2009 Las Vegas International Consumer Electronics Show wrap-up

Super-thin LED TVs, micro-notebooks, 3D TVs, gadgets, gizmos and superstars like Diana Ross and Akon… on the face of it, there was no sign of the economic slowdown at this year’s Consumer Electronics Show in Las Vegas.

More than 2,700 companies from around the world, including 300 new exhibitors, unveiled an estimated 20,000 new products at CES, one of the world’s biggest consumer technology trade shows.

Yes, there was a little more elbow room for attendees, with visitor numbers down an estimated 20,000 to about 110,000, and there weren’t many executives who didn’t touch on the economic crisis in their speeches or conversations with the press, but the buzz was still there as new technologies and products were unveiled and companies put a positive spin on the future.

“We will continue to focus on high quality,” Samsung Senior Vice-President Dr Dongho Shin told Home Entertainment, “but this year we will make more effort to make prices more affordable.” And after conceding that consumer electronics sales are expected to slip 0.6 percent this year, Gary Shapiro, the President and CEO of the Consumer Electronics Association, said: “More consumer technology business deals start at the International CES than any other event on earth. The success of the 2009 show gives us optimism that innovation will restart the world’s economic engine.”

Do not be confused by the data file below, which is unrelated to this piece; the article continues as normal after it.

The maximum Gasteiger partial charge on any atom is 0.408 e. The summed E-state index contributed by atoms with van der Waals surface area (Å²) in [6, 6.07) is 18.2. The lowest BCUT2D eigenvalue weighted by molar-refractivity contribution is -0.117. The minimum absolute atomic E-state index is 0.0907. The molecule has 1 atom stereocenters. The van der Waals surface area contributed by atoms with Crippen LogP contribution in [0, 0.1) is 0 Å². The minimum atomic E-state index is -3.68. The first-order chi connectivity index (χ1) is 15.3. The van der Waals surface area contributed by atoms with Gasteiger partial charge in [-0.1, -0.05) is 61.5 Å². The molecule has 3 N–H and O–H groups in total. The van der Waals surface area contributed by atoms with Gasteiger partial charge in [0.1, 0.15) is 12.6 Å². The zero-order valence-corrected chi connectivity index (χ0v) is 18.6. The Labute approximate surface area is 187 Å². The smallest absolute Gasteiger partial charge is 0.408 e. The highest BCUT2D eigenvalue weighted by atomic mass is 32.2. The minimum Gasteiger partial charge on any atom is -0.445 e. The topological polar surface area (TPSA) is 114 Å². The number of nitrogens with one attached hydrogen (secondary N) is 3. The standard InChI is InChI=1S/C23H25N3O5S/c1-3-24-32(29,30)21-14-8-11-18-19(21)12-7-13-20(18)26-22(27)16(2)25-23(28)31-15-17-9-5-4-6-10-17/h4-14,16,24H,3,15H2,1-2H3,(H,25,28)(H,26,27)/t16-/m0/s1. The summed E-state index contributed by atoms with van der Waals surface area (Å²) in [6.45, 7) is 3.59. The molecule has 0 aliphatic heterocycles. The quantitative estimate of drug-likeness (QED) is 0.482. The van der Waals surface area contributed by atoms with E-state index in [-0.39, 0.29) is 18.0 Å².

Innovation like the Palm Pre, a touchscreen smartphone featuring a new operating system – webOS – built from the ground up to be constantly connected to the web. It’s hoped to be an iPhone-killer, and certainly had the more geeky among the attendees drooling. And innovations like these: some of the show’s standouts.

LG LD-GD910 wrist phoneLG LD-GD910 wrist phone: Dick Tracy had a wrist radio in 1946, but it’s taken 63 years for technology to catch up with the cartoon hero in the form of LG’s GD910 – the world’s first market-ready touch watch phone. It’s very easy to use: you just touch the screen, and icons appear for all its functions. The 3.6cm screen turns into a number pad for dialling, and is surprisingly accurate. You can use the phone by holding it half-way between your mouth and ear, but LG recommends using a Bluetooth headset.